McClatchy Newspapers is proud to submit "Contract to Cheat" for consideration in the Philip Meyer Journalism awards "Contract to Cheat" relied upon federal payroll records submitted by private companies building public projects. The records enabled reporters to estimate the lost tax revenue associated with the illegal practice of treating workers who should be employees as independent contractors. Tens of thousands of pages of payroll records formed the backbone of our report, while the construction workers and company owners listed on the reports allowed us to capture the human impact of the labor scheme. Wrestling the records into usable and compelling data was a significant - though worthwhile - challenge for McClatchy staff.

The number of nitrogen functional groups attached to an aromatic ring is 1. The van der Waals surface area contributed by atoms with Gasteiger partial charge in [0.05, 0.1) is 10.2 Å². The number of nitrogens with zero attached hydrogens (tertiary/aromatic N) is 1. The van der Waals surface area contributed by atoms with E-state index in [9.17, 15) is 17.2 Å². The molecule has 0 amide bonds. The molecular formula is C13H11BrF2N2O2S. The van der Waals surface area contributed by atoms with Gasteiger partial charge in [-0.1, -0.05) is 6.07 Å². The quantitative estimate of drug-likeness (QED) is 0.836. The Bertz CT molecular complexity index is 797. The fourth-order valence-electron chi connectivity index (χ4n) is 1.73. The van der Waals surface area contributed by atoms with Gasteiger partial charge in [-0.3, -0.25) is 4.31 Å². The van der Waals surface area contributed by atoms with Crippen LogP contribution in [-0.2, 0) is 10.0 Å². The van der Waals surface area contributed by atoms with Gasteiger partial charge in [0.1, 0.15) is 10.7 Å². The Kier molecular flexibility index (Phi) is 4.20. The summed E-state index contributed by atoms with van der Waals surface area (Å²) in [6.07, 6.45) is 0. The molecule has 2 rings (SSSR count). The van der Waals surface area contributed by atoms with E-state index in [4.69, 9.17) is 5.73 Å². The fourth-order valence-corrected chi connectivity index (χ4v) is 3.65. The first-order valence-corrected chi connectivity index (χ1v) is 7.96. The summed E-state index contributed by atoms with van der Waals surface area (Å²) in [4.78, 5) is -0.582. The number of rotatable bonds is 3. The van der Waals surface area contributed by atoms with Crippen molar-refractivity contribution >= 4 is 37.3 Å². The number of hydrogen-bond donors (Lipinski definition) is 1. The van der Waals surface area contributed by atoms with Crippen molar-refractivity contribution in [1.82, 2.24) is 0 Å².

• The Fenimore Fumes

    A series of reports, aired over a period of months, exposed serious problems related to a redevelopment project at the Fenimore Landfill, resulting in a state takeover and a new law changing how remediation projects are handled in the future. The investigation found that dangerous fumes were being released, putting thousands of residents at risk; that the project may not have been necessary; that new homes were built adjacent to a leaking toxic site without proper disclosures to buyers; that the project was entrusted to a convicted felon (contrary to state law) who had bribed public officials in a project; and that the entire project was based on illegal contracts as the man who signed them claiming to be the developer owned neither the property not the development company.
  • Deals for Developers, Cash for Campaigns